Christian Ecumenism, Swazi Nationalism, and a Unified Church for a United Nation, 1920s–1970s

17 Oct 2017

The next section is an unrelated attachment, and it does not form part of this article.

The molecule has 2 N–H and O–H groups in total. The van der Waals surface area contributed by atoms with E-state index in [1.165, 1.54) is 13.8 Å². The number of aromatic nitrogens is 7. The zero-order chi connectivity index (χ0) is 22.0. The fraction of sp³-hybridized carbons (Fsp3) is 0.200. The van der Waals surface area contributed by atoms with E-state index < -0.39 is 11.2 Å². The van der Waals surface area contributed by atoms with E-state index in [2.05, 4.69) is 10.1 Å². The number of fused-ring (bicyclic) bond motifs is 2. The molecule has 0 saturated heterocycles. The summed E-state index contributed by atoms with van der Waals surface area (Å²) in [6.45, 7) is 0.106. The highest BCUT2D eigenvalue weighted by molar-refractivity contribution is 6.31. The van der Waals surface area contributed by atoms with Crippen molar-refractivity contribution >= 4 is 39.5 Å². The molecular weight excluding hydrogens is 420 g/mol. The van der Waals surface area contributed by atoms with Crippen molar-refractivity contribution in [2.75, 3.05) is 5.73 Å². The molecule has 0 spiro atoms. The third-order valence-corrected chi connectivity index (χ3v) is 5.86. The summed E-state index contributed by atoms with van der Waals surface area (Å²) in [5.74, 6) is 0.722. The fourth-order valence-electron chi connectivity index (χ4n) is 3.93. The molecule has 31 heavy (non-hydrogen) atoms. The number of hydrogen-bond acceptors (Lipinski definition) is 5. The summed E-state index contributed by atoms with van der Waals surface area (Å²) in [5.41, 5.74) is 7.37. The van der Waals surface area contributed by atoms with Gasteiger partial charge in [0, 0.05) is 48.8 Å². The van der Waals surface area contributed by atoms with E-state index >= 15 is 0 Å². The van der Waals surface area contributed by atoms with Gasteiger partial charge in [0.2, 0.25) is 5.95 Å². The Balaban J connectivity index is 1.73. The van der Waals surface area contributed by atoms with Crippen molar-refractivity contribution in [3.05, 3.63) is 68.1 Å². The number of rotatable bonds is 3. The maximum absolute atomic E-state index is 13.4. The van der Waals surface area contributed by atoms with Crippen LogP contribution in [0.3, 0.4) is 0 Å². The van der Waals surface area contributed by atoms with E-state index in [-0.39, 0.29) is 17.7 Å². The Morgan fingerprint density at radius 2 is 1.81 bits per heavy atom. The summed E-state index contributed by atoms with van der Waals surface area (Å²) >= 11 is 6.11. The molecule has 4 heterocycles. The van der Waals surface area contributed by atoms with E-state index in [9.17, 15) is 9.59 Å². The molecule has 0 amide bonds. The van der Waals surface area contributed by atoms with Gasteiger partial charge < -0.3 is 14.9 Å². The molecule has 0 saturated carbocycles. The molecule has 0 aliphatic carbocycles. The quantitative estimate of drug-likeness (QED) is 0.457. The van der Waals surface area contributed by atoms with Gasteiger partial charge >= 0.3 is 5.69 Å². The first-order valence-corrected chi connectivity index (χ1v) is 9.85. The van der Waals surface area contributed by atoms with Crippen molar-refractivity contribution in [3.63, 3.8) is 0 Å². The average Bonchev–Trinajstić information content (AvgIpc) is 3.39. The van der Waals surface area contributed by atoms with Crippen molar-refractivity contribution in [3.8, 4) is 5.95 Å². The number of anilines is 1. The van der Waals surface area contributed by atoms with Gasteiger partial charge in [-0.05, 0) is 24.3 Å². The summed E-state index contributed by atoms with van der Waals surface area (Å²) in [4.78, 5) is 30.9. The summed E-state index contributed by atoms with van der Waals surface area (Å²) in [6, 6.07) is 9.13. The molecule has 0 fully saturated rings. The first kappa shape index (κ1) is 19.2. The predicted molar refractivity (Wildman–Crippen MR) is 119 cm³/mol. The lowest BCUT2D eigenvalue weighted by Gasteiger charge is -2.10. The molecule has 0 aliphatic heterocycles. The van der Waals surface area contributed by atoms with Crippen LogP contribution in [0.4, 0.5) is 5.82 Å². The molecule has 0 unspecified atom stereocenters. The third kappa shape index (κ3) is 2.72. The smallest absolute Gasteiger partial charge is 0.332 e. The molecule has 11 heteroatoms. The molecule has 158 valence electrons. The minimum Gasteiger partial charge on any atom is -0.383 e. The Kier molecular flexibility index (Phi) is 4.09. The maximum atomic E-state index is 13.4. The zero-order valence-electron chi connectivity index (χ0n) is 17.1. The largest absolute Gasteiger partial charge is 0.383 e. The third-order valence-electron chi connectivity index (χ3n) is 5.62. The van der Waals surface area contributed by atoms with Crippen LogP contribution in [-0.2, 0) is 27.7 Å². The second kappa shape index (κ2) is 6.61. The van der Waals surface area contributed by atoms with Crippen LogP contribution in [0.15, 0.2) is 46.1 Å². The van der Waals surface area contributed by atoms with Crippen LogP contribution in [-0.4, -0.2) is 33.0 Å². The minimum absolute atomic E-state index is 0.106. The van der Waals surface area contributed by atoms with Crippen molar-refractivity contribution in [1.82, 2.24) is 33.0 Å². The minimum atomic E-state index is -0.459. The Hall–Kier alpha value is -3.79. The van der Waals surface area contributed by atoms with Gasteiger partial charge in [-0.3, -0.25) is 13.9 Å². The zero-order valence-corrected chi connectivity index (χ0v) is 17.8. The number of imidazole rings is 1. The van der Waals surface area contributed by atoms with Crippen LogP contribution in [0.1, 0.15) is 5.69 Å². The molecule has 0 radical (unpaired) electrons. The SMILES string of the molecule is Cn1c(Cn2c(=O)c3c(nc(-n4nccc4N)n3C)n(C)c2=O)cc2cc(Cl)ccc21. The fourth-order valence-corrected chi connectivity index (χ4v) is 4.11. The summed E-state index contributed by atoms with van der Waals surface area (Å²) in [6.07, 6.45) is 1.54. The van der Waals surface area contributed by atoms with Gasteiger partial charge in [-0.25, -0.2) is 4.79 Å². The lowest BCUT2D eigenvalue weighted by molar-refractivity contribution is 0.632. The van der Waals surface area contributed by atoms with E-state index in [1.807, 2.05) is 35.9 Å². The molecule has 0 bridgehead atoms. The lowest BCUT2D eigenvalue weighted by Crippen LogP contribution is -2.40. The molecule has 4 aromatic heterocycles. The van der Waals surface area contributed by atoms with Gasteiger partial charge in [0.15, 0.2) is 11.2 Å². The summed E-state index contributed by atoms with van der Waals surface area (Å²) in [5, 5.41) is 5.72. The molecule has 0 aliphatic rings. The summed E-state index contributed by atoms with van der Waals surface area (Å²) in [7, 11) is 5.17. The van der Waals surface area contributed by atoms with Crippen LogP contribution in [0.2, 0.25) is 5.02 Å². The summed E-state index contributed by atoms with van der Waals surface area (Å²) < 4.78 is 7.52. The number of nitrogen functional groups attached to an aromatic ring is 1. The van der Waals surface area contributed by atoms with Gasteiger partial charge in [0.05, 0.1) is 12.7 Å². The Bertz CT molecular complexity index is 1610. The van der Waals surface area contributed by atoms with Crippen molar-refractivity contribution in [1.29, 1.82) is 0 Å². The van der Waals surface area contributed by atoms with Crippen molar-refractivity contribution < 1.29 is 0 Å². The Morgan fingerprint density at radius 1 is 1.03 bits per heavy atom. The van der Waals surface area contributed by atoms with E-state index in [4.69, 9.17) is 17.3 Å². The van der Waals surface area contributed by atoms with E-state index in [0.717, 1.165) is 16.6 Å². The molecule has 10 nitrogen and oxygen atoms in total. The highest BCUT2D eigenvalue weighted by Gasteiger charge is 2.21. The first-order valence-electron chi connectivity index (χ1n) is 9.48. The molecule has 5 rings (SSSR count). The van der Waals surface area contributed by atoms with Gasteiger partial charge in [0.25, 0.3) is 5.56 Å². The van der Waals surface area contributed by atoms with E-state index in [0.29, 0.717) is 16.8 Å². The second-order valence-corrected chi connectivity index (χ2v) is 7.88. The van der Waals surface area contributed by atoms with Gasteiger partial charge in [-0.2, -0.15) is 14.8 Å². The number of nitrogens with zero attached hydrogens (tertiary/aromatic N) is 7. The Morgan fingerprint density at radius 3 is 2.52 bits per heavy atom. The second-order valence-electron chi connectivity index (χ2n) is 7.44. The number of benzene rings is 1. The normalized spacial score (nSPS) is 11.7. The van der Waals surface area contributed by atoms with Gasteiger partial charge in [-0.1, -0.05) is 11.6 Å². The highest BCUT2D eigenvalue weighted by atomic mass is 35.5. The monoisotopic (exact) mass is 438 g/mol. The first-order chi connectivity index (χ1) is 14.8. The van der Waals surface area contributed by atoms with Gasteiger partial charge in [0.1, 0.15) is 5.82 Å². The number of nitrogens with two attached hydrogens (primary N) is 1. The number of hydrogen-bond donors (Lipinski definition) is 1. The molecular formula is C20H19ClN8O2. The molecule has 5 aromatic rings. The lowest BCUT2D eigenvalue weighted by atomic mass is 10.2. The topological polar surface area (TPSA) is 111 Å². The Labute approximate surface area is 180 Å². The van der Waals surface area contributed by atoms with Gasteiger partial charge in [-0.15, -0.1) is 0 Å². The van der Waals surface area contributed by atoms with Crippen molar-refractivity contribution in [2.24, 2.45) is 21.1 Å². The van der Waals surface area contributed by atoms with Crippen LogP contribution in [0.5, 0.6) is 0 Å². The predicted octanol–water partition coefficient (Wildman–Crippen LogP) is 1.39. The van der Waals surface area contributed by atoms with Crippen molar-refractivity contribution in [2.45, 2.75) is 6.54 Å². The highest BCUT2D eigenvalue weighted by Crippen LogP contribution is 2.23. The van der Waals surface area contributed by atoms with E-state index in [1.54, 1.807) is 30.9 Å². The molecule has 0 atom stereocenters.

This article discusses the intertwined histories of Christian ecumenism and ethnic nationalism in Swaziland, shedding new light on the importance of Protestant evangelical thought in the formation of nationalist ideology in 20th-century southern Africa. From the 1920s to the 1970s, Swaziland’s Zionist Christians sought to amalgamate Swaziland’s churches under the auspices of a ‘biblical Christianity’ that harked back to the Apostolic era. Their ecumenical project was strategically harnessed by the Swazi Paramount Chief, Sobhuza II, who discerned the utility of propping up embryonic Swazi nationalism by the formation of a single national church. While Zionist ecumenists and Swazi nationalists sought to create a unified church for a unified nation, the success of their collaborative project was always limited. As well as their desire to unify across denominational borders, Zionist Christians were also characterised by a quintessentially Protestant urge to follow the prompting of the Holy Spirit in breaking away from existing churches and forming disparate new organisations.